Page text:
[Marxism] Lord Dunmore and the Ethiopian Regiment

Louis Proyect lnp3 at panix.com
Thu Jan 10 11:29:35 MST 2013


On 1/10/13 1:21 PM, Mark Lause wrote:
> The importance of African slavery in the First American Revolution
> varied tremendously because the rebellious colonies were all very
> different and diverse.  The revolution ultimately tightened the hold
> of slavery in Virginia, but it definately aided in its elimination
> elsewhere--say, Pennsylvania.


I don't know about Pennsylvania but the American economy of the late 
1700s revolved around slavery.

http://www.columbia.edu/~lnp3/mydocs/origins/post2.htm

If misguided paternalistic and religious feelings fueled abolitionist 
opposition to slavery, it was far more than could be expected from a 
Northern ruling class so economically integrated with the South. In 
chapter one of Philip Foner's "Business and Slavery: The New York 
Merchants and the Irrepressible Conflict", we discover that Southern 
slave-owners got the red carpet treatment in New York City:

"In the years just before the Civil War, it was customary for 
anti-slavery writers and speakers to refer to New York City as 'the 
prolongation of the South' where 'ten thousand cords of interests are 
linked with the Southern Slaveholder.' If, by some magic, one of the 
countless visitors to the 'World of Tomorrow' had suddenly been 
transported back to the New York World's Fair of 1853, he would have had 
no difficulty in discovering the reasons for these remarks. Had he 
arrived in the city late in June or early in July, he would have noticed 
that the lobbies of the Astor, St. Nicholas, Fifth Avenue, St. Denis, 
Clarendon, and Metropolitan hotels were thronged with Southern merchants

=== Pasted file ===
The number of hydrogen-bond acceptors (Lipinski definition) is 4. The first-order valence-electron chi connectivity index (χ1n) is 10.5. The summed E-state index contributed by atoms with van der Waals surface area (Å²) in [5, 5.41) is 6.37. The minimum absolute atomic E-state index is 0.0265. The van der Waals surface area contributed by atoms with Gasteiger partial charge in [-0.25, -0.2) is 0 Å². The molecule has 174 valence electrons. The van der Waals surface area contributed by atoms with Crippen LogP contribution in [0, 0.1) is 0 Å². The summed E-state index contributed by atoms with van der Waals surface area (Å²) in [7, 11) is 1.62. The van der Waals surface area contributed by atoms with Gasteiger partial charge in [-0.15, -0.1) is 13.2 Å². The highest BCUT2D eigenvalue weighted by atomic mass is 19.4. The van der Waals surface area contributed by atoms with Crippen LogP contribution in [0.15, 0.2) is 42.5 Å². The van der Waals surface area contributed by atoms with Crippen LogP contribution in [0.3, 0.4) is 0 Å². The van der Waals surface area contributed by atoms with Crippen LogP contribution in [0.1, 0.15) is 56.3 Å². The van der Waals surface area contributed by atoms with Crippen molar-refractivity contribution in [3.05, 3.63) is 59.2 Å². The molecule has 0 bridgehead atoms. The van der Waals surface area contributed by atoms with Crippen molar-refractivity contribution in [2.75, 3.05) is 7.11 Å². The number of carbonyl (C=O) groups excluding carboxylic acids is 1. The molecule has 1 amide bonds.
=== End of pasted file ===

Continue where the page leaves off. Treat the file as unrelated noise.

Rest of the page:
and planters. The pages of the morning and evening newspapers, he would 
have observed, were filled with advertisements addressed to these 
Southerners, urging them to visit this or that store, to inspect the 
latest assortments of dry goods, hardware, boots and shoes, and other 
types of merchandise…

"Had the visitor remained in the city until September, he would have 
seen the daily departures of packets for the South, burdened with huge 
cargoes of dry goods, boots and shoes, hardware, clothing, liquors and 
even fruits, butter, and cheese. The same vessels, he would have 
noticed, soon returned to New York, this time loaded with cotton, 
tobacco, tar, resin, turpentine, wheat, pork and molasses. By the time 
our visitor was ready to return to the Twentieth Century, he should have 
been quite ready to agree that New York was 'almost as dependent upon 
Southern slavery as Charleston itself.' Perhaps he might even have 
agreed with James Dunmore De Bow, who said in reply to a query by the 
London Times, asking, 'What would New York be without slavery?'"









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